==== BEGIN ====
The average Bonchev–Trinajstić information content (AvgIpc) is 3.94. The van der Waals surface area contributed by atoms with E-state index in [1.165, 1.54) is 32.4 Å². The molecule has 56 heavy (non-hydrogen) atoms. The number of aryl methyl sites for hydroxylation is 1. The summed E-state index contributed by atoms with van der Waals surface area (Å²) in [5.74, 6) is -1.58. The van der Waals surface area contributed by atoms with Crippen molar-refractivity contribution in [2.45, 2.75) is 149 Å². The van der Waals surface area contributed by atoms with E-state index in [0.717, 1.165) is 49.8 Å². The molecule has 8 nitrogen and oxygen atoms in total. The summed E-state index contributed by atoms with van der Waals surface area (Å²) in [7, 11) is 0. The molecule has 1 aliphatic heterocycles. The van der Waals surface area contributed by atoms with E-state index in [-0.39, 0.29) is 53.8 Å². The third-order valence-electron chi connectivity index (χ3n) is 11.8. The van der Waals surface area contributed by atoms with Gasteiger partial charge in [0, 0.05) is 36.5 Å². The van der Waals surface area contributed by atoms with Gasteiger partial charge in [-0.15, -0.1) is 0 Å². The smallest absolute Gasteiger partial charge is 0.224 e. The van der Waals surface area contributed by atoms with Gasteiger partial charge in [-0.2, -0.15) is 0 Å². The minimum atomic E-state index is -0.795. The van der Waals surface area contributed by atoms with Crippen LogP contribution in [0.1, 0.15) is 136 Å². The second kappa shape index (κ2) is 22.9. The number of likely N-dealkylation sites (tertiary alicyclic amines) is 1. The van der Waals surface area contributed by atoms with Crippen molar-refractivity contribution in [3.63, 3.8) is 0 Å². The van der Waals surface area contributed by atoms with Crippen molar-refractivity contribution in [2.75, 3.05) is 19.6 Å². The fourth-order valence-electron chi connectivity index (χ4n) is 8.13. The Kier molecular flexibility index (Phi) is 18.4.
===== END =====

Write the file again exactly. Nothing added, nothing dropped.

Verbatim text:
The average Bonchev–Trinajstić information content (AvgIpc) is 3.94. The van der Waals surface area contributed by atoms with E-state index in [1.165, 1.54) is 32.4 Å². The molecule has 56 heavy (non-hydrogen) atoms. The number of aryl methyl sites for hydroxylation is 1. The summed E-state index contributed by atoms with van der Waals surface area (Å²) in [5.74, 6) is -1.58. The van der Waals surface area contributed by atoms with Crippen molar-refractivity contribution in [2.45, 2.75) is 149 Å². The van der Waals surface area contributed by atoms with E-state index in [0.717, 1.165) is 49.8 Å². The molecule has 8 nitrogen and oxygen atoms in total. The summed E-state index contributed by atoms with van der Waals surface area (Å²) in [7, 11) is 0. The molecule has 1 aliphatic heterocycles. The van der Waals surface area contributed by atoms with E-state index in [-0.39, 0.29) is 53.8 Å². The third-order valence-electron chi connectivity index (χ3n) is 11.8. The van der Waals surface area contributed by atoms with Gasteiger partial charge in [0, 0.05) is 36.5 Å². The van der Waals surface area contributed by atoms with Gasteiger partial charge in [-0.15, -0.1) is 0 Å². The smallest absolute Gasteiger partial charge is 0.224 e. The van der Waals surface area contributed by atoms with Gasteiger partial charge in [-0.2, -0.15) is 0 Å². The minimum atomic E-state index is -0.795. The van der Waals surface area contributed by atoms with Crippen LogP contribution in [0.1, 0.15) is 136 Å². The second kappa shape index (κ2) is 22.9. The number of likely N-dealkylation sites (tertiary alicyclic amines) is 1. The van der Waals surface area contributed by atoms with Crippen molar-refractivity contribution in [3.63, 3.8) is 0 Å². The van der Waals surface area contributed by atoms with Crippen molar-refractivity contribution in [2.75, 3.05) is 19.6 Å². The fourth-order valence-electron chi connectivity index (χ4n) is 8.13. The Kier molecular flexibility index (Phi) is 18.4.